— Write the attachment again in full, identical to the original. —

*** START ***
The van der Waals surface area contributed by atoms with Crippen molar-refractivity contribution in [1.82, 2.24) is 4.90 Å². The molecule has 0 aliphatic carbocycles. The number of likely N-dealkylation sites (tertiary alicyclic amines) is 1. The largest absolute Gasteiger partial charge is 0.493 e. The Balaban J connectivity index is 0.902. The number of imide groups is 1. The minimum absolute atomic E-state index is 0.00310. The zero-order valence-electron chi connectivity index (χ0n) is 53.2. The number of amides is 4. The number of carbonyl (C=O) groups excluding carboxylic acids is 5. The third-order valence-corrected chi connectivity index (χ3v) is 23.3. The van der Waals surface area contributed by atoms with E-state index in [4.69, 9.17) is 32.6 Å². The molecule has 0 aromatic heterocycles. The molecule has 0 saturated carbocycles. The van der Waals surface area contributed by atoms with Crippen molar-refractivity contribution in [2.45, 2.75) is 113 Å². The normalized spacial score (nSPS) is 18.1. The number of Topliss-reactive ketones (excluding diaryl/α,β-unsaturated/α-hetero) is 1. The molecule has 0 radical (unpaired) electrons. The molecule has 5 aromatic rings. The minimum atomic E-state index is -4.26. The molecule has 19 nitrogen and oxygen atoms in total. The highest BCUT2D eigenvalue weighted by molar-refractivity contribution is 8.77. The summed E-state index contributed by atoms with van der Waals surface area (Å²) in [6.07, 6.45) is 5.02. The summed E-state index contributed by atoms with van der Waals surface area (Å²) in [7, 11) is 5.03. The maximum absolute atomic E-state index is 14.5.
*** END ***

The van der Waals surface area contributed by atoms with Crippen molar-refractivity contribution in [1.82, 2.24) is 4.90 Å². The molecule has 0 aliphatic carbocycles. The number of likely N-dealkylation sites (tertiary alicyclic amines) is 1. The largest absolute Gasteiger partial charge is 0.493 e. The Balaban J connectivity index is 0.902. The number of imide groups is 1. The minimum absolute atomic E-state index is 0.00310. The zero-order valence-electron chi connectivity index (χ0n) is 53.2. The number of amides is 4. The number of carbonyl (C=O) groups excluding carboxylic acids is 5. The third-order valence-corrected chi connectivity index (χ3v) is 23.3. The van der Waals surface area contributed by atoms with E-state index in [4.69, 9.17) is 32.6 Å². The molecule has 0 aromatic heterocycles. The molecule has 0 saturated carbocycles. The van der Waals surface area contributed by atoms with Crippen molar-refractivity contribution in [2.45, 2.75) is 113 Å². The normalized spacial score (nSPS) is 18.1. The number of Topliss-reactive ketones (excluding diaryl/α,β-unsaturated/α-hetero) is 1. The molecule has 0 radical (unpaired) electrons. The molecule has 5 aromatic rings. The minimum atomic E-state index is -4.26. The molecule has 19 nitrogen and oxygen atoms in total. The highest BCUT2D eigenvalue weighted by molar-refractivity contribution is 8.77. The summed E-state index contributed by atoms with van der Waals surface area (Å²) in [6.07, 6.45) is 5.02. The summed E-state index contributed by atoms with van der Waals surface area (Å²) in [7, 11) is 5.03. The maximum absolute atomic E-state index is 14.5.